Are your patients opting for more expensive, riskier health care based on issues of reimbursement due to uninformed decision-makers?
As the cost of health care skyrockets, the discovery of the most effective therapeutic methods becomes a critical issue for individuals purchasing health care services. Although the accumulation of a large body of information provides evidence of conservative chiropractic treatment’s overwhelming superiority in select areas of health care, many decision-makers who regulate access to treatment by Doctors of Chiropractic remain uninformed of the potential benefits of chiropractic methods.
Patients fortunate enough to have health insurance policies covering chiropractic treatment often find that those same policies place arbitrary limits on the number of visits allowed or on the types of treatment methods provided by the chiropractor. These policies are written in a manner that limits chiropractic services by one or more of the following strategies:
- A specific dollar amount per year is allowed towards chiropractic treatment (Example: $1,000 maximum/year) or a specific dollar maximum per treatment is allowed (Example: a flat rate per day or a percentage limit of a maximum per day charge, such as 50% of up to $50 per day).
- Only charges for chiropractic manipulation are eligible. No other services provided by the chiropractor are reimbursable under the plan such as x-rays, examinations, therapy, braces, etcetera.
- A specific limited number of treatments are reimbursable under the plan contract.
- Reimbursement for manipulative treatment is confined to that performed during general anesthesia, during a cutting operation or while the patient is confined to a hospital.
There are many more strategies used to limit chiropractic treatment and some of the above are used in combination to further limit chiropractic utilization. The shortcomings of these coverage limitations are often not readily apparent; however, an attempt will be made to describe some of the associated disadvantages.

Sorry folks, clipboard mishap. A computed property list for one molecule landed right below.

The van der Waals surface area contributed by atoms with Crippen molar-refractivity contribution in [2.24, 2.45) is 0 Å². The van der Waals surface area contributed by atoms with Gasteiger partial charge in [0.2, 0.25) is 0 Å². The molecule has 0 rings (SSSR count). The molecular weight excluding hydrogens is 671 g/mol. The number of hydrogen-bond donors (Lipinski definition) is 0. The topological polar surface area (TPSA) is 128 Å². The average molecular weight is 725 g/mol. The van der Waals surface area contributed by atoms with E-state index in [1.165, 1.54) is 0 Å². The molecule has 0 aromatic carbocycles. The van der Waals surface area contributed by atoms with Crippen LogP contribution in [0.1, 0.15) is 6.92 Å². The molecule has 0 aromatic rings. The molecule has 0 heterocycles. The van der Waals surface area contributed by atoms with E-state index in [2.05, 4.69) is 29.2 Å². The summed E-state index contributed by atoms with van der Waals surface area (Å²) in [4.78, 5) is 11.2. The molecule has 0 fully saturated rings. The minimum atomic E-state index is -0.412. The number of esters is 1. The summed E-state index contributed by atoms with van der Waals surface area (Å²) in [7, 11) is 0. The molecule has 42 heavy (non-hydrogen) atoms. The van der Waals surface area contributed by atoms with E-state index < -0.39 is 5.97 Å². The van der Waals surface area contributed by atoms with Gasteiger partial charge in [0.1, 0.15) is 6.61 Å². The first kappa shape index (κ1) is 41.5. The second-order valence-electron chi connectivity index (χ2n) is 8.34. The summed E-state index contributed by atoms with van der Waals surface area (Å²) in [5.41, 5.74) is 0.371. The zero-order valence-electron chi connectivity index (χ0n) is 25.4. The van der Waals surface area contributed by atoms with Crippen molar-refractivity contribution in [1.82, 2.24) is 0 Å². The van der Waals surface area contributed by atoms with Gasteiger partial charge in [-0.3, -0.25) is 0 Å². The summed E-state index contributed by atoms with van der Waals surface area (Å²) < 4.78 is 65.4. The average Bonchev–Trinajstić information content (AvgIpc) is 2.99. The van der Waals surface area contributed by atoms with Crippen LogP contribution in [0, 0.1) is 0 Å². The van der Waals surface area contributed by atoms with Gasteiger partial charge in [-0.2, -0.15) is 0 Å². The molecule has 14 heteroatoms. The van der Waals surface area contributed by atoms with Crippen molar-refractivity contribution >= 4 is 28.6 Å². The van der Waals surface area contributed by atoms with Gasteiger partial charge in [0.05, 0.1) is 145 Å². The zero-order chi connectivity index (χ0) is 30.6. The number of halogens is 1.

How arbitrary limits affect patients’ treatment decisions
In one of the above examples, specific maximum dollar amounts placed on chiropractic treatment are the method used to restrict treatment methods access. For example, suppose a patient with uncertain indications for surgery presents to either a chiropractor or a surgeon for treatment of a herniated lumbar intervertebral disc. Both the surgical and the conservative methods have been shown to be effective in resolving this problem.1,2,3 Typically, the surgical intervention would be reimbursable under the patient’s regular major medical coverage policy. This benefit is usually 80% coverage subject to a deductible and possibly 100% coverage after a specific maximum out-of-pocket amount is met by the patient.
A conservative estimate for the cost of the hospital charges could run in excess of $4,000 for an average stay.4 This amount does not include physicians’ charges, medications, post-surgical follow-up care and so forth, which could push the costs over the $8,000 mark. The cost for chiropractic services would likely be much lower, perhaps as much as 87% lower, as indicated by a recent cost comparison study.5 However, due to the severe maximum dollar amount limits imposed by the language of the health care contract, the patient may choose the more invasive, riskier and much costlier surgical procedure versus a chiropractic alternative.
The decision, made in the harsh light of the patients’ financial obligations, may result in the patient opting for an expensive unnecessary surgical procedure that would probably leave him or her at similar recovery levels as individuals choosing the less expensive non-surgical care.1